Pride and Prejudice celebrates 200th anniversary!
“It is a truth universally acknowledged, that a single man in possession of a good fortune must be in want of a wife.”
Oh, that opening line, that simply ludicrous opening line. The one that gets me ready to giggle, gasp and shed a few tears as I once again re-read the very worn out pages of my copy of Pride and Prejudice. This was the book that started it all. My fascination with all things regency, with dampened dresses, curled tresses and brooding handsome young men with fortunes of “10,000 a year!!!!”. It was also the book in which I discovered that heroines need not be giggling simpering fools (in fact the simpering among the bunch were usually ridiculed) who fainted and sighed and were “To Stupid To Live” in fact, I’m sure Jane Austen coined the phrase TSTL. I’ll wikipedia it…
Who didn’t want to be Lizzie as she first saw the hallowed walls of Pemberley? As she gave Darcy a well deserved setdown? As she became Mrs. Fitzwilliam Darcy?
P&P, as us fans like to call it, is the penultimate historical romance. Where wit, fine eyes and a kind heart win out against expectations, fortune and social standing. Jane Austen created a story that has yet to feel dated, that women over generations have been able to connect with. Yet she also created a literary piece that showed the absurdities of her era, some which surprisingly, still exist today. Defying social conventions by taking pen(nib? pencil?) to paper Austen took a major step for all female authors who followed.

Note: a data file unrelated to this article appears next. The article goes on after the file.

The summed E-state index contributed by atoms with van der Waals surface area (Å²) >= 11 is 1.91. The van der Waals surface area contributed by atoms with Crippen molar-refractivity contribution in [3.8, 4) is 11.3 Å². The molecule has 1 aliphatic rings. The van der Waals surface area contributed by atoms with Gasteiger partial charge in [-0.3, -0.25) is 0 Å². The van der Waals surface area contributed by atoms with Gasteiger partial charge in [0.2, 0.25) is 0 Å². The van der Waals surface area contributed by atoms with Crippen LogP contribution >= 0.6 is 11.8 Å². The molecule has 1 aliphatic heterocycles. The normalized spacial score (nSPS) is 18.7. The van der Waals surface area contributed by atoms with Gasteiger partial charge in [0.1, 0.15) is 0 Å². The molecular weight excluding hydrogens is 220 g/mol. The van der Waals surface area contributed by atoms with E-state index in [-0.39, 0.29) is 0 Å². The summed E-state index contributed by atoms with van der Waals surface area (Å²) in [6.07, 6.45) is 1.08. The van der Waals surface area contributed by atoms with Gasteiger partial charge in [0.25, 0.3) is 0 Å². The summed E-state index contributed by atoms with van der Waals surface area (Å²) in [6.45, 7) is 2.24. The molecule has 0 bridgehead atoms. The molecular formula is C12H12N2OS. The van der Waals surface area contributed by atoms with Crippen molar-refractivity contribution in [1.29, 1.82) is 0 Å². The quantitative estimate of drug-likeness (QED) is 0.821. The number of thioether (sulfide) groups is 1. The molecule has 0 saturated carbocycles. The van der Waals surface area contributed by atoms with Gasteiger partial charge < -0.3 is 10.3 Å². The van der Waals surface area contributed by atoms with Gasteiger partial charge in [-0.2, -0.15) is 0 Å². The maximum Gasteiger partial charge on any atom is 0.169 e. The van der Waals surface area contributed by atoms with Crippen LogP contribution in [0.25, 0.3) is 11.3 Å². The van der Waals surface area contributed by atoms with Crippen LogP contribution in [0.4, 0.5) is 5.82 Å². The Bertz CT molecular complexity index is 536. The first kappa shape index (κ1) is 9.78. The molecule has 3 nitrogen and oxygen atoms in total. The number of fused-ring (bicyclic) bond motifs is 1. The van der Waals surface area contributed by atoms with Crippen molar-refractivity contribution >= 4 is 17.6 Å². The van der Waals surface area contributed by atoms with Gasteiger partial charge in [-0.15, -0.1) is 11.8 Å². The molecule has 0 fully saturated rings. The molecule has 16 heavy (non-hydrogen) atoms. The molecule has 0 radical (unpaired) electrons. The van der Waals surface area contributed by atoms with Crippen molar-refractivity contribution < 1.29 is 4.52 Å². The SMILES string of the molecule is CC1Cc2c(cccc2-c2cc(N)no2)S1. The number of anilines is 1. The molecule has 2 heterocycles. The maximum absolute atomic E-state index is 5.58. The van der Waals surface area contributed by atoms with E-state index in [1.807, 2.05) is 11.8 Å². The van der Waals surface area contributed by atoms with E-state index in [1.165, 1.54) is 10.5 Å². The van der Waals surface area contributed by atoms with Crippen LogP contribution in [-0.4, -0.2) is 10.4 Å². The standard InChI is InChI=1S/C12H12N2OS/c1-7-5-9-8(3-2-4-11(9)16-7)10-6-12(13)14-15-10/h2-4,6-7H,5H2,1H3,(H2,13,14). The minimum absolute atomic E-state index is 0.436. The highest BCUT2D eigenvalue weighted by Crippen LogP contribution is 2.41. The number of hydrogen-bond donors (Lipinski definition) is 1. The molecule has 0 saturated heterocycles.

And hey, if we got Colin Firth walking out of a lake in a wet shirt as a result – well, that’s just an extra perk.
“I first discovered Pride and Prejudice during my junior year of high school. Our British Literature teacher, Miss Riley, captivated us with her majestic description of the love story between Mr. Darcy and Elizabeth Bennett. From the first to last page I was enthralled and still am ten years later. I am now a huge Jane Austen fan and enjoy both her written works and the film adaptations of her works as well as off-shoot films such as The Jane Austen Book Club. Pride and Prejudice is a classic that will remain in the hearts of readers forever.”
I read Pride & Prejudice for the first time as part of a school project sometime before my 16th birthday. I was gravely disappointed. My school girl imaginings of love were dramatic and larger than life. The Bronte sister’s with their Byronic heroes so in need of saving; they fed my foolish school girl heart. To my young eyes, love was clearly true if it was some sort of histrionic death match. Anything less, any modicum of restraint, couldn’t possible do.
I revisited P&P again almost a decade later in my mid-twenties and from then on grew my love for the novel. Each new decade of my life would illicit a new appeal for the novel. In many ways Jane Austen’s Pride & Prejudice is a timeless story because the themes are timeless. Who hasn’t made mistakes in love? Or wondered if there were more in store than whatever future they envisioned at that moment? Who hasn’t misjudged a person and later regretted it? And who hasn’t been a fool for love at least once in life?
Let the world have their Cathys and Heathcliffs but leave me my Bennet girls, their family and their friends.
“Mr. Darcy made it almost impossible to fall for any other man. It many years to find a literary male lead that could compare.”
Happy 200th Birthday Pride and Prejudice!!!
And now a little treat… the Lake scene!